Thursday, July 05, 2012

Why Canada is More Than Another Country

My, my, my. So many things to talk about! It's been a crazy week full of thoughtful thoughtfulness and traveling travelness. I'm not sure where to start!

We left Sunday and drove 12 hours to Canada. We drove 12 hours back yesterday. It was a very quick trip, but always worth it. But for two days, I simply mourned the loss of my childhood.

How do you explain to in-laws who have only been to Canada three times how the tradition of going to Canada 1-2 times a year for 30 years is invaluable? How do you mourn the fact that as your grandparents age and move out of their homes you have to look elsewhere for lodging, but worse --anticipate their eventual passing? How do you explain to your children that hiking the mountains in Waterton, scouring the alleyways in Lethbridge, exploring the fields in Raymond, and swimming in the small public pool across the street from where their great-grandmother was born in Stirling are memories you hold desperately like precious grains of sand in a sieve?

My parents were born in Canada. As were their parents. My great-grandparents came to Canada (all four lines) as young married couples, eager for new possibilities. Ranchers and farmers, butchers and musicians --they all carved their identities into the plains of Alberta. Going to Canada is not simply a fun vacation. It's not just a chance to "see the grandparents." Going to southern Alberta is renewing my identity. Going to Canada is going home.

We spent two days. One was in Raymond celebrating Canada Day (the 1st of July) with a small town parade and a barbecue. One was spent hanging out with family and celebrating my maternal grandmother's 90th birthday.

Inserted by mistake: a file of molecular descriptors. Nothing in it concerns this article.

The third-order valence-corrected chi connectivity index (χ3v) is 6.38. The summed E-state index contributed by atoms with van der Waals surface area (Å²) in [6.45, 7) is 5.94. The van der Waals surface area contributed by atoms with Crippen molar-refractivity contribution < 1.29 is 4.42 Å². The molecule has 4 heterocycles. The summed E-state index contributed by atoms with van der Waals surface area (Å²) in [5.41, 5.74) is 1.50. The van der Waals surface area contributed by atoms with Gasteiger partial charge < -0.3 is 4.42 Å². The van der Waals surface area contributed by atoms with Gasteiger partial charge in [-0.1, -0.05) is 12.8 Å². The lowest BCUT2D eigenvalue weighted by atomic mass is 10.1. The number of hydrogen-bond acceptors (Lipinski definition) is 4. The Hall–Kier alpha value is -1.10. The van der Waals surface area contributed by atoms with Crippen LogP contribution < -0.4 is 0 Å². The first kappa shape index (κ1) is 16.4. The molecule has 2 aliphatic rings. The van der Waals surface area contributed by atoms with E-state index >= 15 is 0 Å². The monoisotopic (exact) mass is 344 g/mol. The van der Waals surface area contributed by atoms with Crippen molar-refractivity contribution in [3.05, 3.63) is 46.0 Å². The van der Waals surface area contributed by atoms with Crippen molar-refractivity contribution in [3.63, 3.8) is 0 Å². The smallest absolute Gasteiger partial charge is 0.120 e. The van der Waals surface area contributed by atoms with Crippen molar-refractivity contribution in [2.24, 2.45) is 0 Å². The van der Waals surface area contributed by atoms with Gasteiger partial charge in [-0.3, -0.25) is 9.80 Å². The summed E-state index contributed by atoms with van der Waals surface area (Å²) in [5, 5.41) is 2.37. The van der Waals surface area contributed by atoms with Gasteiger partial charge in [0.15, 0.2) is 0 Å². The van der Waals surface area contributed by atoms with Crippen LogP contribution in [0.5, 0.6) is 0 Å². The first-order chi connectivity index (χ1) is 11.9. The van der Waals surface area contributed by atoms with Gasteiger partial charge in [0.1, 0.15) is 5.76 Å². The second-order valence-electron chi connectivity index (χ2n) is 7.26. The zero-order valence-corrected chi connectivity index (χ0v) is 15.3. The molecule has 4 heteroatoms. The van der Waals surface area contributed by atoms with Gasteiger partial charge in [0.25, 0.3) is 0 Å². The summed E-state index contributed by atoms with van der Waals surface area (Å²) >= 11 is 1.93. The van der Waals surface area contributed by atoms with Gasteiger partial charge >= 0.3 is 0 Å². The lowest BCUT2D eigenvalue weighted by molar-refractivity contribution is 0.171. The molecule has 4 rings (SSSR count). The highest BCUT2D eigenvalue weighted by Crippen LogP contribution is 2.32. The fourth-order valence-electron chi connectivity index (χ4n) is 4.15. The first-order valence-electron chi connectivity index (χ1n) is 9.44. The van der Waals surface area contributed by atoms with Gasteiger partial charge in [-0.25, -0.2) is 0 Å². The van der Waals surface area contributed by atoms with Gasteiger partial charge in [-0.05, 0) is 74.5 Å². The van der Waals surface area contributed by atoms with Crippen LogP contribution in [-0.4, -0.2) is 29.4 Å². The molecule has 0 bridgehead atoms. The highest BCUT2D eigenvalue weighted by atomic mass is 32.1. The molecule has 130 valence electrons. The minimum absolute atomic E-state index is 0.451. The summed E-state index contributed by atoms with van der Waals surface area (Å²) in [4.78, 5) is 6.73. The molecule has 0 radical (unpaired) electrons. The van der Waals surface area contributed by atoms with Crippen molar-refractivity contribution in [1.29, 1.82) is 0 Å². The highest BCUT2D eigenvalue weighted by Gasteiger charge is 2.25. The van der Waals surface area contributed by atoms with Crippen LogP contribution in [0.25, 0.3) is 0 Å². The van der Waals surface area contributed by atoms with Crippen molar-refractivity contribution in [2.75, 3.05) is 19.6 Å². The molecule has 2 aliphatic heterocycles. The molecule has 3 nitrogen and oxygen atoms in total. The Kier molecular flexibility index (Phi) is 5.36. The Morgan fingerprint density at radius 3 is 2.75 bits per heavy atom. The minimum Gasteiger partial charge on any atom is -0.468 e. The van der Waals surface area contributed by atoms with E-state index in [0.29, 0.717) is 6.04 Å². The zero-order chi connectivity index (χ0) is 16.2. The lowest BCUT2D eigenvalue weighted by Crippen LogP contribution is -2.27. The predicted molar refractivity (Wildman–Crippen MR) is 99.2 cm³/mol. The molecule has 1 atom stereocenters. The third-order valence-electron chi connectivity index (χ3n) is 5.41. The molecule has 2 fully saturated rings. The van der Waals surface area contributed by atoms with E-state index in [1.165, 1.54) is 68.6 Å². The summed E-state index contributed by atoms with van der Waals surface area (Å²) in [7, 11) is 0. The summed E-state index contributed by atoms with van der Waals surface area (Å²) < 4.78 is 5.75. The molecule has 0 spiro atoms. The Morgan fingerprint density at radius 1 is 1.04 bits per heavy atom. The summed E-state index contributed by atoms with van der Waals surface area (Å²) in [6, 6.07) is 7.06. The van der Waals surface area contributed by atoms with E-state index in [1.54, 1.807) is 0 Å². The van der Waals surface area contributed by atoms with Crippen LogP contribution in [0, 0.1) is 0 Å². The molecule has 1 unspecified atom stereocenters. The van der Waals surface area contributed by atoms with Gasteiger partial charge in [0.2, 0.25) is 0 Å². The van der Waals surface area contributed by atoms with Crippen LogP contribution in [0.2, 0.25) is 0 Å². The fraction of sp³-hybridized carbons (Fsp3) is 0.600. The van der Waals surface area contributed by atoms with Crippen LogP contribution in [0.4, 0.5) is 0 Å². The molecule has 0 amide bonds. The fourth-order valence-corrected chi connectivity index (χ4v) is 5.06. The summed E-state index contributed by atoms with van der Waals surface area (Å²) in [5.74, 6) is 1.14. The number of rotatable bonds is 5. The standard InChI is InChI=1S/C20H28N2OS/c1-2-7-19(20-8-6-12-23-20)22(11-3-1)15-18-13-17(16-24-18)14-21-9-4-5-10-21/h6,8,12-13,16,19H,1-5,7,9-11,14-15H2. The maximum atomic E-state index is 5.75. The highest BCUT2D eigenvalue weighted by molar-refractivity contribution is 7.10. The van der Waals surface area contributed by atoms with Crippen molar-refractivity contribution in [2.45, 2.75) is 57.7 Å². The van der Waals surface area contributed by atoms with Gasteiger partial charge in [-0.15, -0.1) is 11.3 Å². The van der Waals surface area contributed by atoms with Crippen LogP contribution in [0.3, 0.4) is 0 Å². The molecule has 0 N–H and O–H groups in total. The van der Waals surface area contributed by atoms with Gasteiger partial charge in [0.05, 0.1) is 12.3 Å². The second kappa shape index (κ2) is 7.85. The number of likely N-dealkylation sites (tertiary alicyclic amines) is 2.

It was far too short.

I need my kids to see Calgary. Banff. Edmonton. They need to see Stirling, Writing on Stone and the hoo-doos near Milk River, and Glenwood (where their great-great-grandfather was a rancher). They need to experience Cardston, Waterton, Head-Smashed-In. They need to see the fort at Ft. McCleod and drive through Crow's Nest Pass on the way to Fairmont, British Columbia. I want them to swat mosquitoes near the river at Indian Battle Park and explore the inner workings of the Calgary Zoo.

That was my childhood. And it's gone. Simply, and slowly, as most childhoods go --two days in Canada with extended family is not the same. It's not the same. It probably will never be the same. It's not supposed to, eh?

Other people may never understand it, but as my sister and I discussed it today, I realized that it doesn't matter if things change. Even if my grandparents pass on, we will still have reasons to visit. We will go and see cousins and friends. I will take my kids to the memories of my childhood. I will share with them their family's heritage, the struggle they faced in a harsh land. They will know of icy winters and muddy summers, beautiful mountains and waving plains.

Canada is in their blood.


In other news, we're going to experience another amazing family tradition next week. Camping in Lopez! 5 days of tent camping, lake swimming, beach going, campfire singing, talent show watching, and family awesomeness. This time, it's my husband's family --a 40+ year tradition spanning four generations. We can't wait!


I need to be doing laundry and cleaning up, but alas, I am not. We are tired and worn out from our quick trip. We are loving the rain (as it puts out fires) and I made a batch of chocolate pancakes. The baby is sleeping in my arms, #1's BFF is over, and the kiddos are watching Thundercats. Brandon is working, the cat is lounging, and I'm feeling content. Life is good.

1 comment:

Mother of the Wild Boys said...

I totally get ya...just totally.